The “abolition of prisons” amounts to the abolition of punishment, leading necessarily to the construction of alternative methods to persuade humanity to forego committing capital crimes, even if (and especially when) an opportunity that promises personal success at the expense of those consequently affected, so that members in relation to one another can act without fear of reprisal from one each other, even when mutual survival seems uncertain.

Ideally it would be some kind of democratic mechanism by which all of our values would be taken into account, but since such a force would be inhuman, we must instead settle for coming up with the most proficient representation of “informed” expression regarding legal affairs (and its aftermath) as we define it. The result would be dissuade criminality, allow for alternative modes of being (dissolving the definition so as to ensure no one falls under the heading of “criminal) with such accessibility as to subsequently perform the erasure of criminality itself, and likewise do so in a way that made criminal affairs not something to be prohibited, but rather markedly inferior to the way of being most beneficial to oneself. In short, the way to abolish prisons is to make them obsolete, devoid of all functional purpose since there would be no use for them in a more civil society.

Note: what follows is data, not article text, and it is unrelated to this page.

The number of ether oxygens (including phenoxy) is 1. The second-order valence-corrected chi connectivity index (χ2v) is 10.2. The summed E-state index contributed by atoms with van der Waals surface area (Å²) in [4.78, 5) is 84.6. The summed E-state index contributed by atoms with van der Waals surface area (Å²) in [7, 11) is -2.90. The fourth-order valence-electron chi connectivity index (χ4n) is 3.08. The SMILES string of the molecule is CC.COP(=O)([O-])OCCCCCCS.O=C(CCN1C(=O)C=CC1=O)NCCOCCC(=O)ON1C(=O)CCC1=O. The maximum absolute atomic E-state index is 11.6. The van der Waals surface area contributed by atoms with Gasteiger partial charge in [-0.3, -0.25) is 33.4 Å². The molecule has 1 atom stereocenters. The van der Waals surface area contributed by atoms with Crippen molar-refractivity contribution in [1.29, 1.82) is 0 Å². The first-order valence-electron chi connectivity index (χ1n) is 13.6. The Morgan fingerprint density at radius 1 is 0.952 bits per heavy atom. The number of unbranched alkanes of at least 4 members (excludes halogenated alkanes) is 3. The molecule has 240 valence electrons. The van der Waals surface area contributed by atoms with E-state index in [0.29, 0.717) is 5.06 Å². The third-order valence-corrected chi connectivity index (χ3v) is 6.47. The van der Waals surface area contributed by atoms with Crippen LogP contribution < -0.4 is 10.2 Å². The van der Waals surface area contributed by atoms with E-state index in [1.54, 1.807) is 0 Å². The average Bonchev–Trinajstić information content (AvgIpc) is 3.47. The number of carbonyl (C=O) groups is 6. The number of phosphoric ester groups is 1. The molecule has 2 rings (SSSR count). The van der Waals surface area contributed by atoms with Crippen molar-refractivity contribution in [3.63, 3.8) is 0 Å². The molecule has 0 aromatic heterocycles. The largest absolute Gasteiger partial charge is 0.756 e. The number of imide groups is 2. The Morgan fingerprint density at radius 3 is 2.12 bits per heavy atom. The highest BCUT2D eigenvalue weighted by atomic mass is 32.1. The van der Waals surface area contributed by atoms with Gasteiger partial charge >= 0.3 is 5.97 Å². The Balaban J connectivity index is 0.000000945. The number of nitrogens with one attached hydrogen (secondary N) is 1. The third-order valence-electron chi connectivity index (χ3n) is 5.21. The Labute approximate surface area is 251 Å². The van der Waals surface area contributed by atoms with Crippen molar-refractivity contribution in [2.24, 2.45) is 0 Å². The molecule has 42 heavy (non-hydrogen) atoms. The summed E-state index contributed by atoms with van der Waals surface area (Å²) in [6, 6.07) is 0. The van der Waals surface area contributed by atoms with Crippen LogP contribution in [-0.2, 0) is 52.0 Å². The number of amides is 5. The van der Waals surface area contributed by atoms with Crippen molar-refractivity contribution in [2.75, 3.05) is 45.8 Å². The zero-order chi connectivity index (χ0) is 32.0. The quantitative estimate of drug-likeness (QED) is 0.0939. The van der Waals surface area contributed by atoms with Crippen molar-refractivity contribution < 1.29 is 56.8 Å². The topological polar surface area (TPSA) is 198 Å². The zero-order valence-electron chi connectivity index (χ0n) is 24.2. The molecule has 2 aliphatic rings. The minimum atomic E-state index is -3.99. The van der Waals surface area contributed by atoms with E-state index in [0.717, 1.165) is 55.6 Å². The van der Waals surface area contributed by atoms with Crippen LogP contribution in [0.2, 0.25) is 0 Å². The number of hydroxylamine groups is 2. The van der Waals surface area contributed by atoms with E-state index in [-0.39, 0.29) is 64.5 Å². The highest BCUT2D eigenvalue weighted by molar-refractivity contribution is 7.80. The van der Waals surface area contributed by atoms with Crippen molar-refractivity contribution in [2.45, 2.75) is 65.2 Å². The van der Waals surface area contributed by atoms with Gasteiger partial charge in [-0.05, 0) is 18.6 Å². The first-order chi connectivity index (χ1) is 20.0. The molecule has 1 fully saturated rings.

One key question should be: are prisons there to punish or rehabilitate?

• Religious/spiritual/scriptural approaches to prison abolition
• Personal reflections on prison abolition from people who are or have been incarcerated
• The tension between addressing immediate crises and working toward long-term systemic change
• Gender and incarceration
• Private prisons
• Political economy of prisons
• Industry and prisons
• Prison labor
• Education in prisons (particularly innovative models)
• Long prison sentences/parole issues
• Barriers to reentry/reintegration, i.e. disenfranchisement, employment, housing

Analytical perspectives grounded in practices from different states and regions are interested in thoughts about transformation, both personal and systemic. In addition to addressing the dimensions of abolitionist thought, this issue will privilege the voices of people of faith at the forefront of the movement. We must encourage faith-based reflections to address one or more of the following questions:

1. How does your faith shape your relationship to prison justice work for systemic change of the penal system?
2. As an activist, why is faith important to you?
3. Prison is a multifaith environment. How does the multifaith nature of prison community shape the way faith communities are created and the way activism is done?